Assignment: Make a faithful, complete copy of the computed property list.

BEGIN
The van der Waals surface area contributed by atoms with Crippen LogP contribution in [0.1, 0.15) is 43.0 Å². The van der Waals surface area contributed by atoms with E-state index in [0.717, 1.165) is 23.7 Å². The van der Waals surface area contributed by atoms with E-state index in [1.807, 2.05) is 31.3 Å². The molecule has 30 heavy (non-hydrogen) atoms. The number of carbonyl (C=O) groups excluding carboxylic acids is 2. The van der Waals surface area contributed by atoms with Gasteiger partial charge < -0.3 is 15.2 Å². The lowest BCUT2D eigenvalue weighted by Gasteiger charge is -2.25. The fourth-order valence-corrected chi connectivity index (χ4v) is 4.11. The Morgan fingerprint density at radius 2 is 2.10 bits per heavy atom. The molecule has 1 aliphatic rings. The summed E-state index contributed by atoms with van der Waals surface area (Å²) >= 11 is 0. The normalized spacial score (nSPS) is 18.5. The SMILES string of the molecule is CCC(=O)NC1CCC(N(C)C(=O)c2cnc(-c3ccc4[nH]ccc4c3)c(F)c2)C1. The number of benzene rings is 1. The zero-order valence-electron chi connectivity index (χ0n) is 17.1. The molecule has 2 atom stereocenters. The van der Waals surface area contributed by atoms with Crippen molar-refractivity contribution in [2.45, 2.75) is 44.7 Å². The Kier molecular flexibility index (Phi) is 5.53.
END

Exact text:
The van der Waals surface area contributed by atoms with Crippen LogP contribution in [0.1, 0.15) is 43.0 Å². The van der Waals surface area contributed by atoms with E-state index in [0.717, 1.165) is 23.7 Å². The van der Waals surface area contributed by atoms with E-state index in [1.807, 2.05) is 31.3 Å². The molecule has 30 heavy (non-hydrogen) atoms. The number of carbonyl (C=O) groups excluding carboxylic acids is 2. The van der Waals surface area contributed by atoms with Gasteiger partial charge < -0.3 is 15.2 Å². The lowest BCUT2D eigenvalue weighted by Gasteiger charge is -2.25. The fourth-order valence-corrected chi connectivity index (χ4v) is 4.11. The Morgan fingerprint density at radius 2 is 2.10 bits per heavy atom. The molecule has 1 aliphatic rings. The summed E-state index contributed by atoms with van der Waals surface area (Å²) >= 11 is 0. The normalized spacial score (nSPS) is 18.5. The SMILES string of the molecule is CCC(=O)NC1CCC(N(C)C(=O)c2cnc(-c3ccc4[nH]ccc4c3)c(F)c2)C1. The number of benzene rings is 1. The zero-order valence-electron chi connectivity index (χ0n) is 17.1. The molecule has 2 atom stereocenters. The van der Waals surface area contributed by atoms with Crippen molar-refractivity contribution in [2.45, 2.75) is 44.7 Å². The Kier molecular flexibility index (Phi) is 5.53.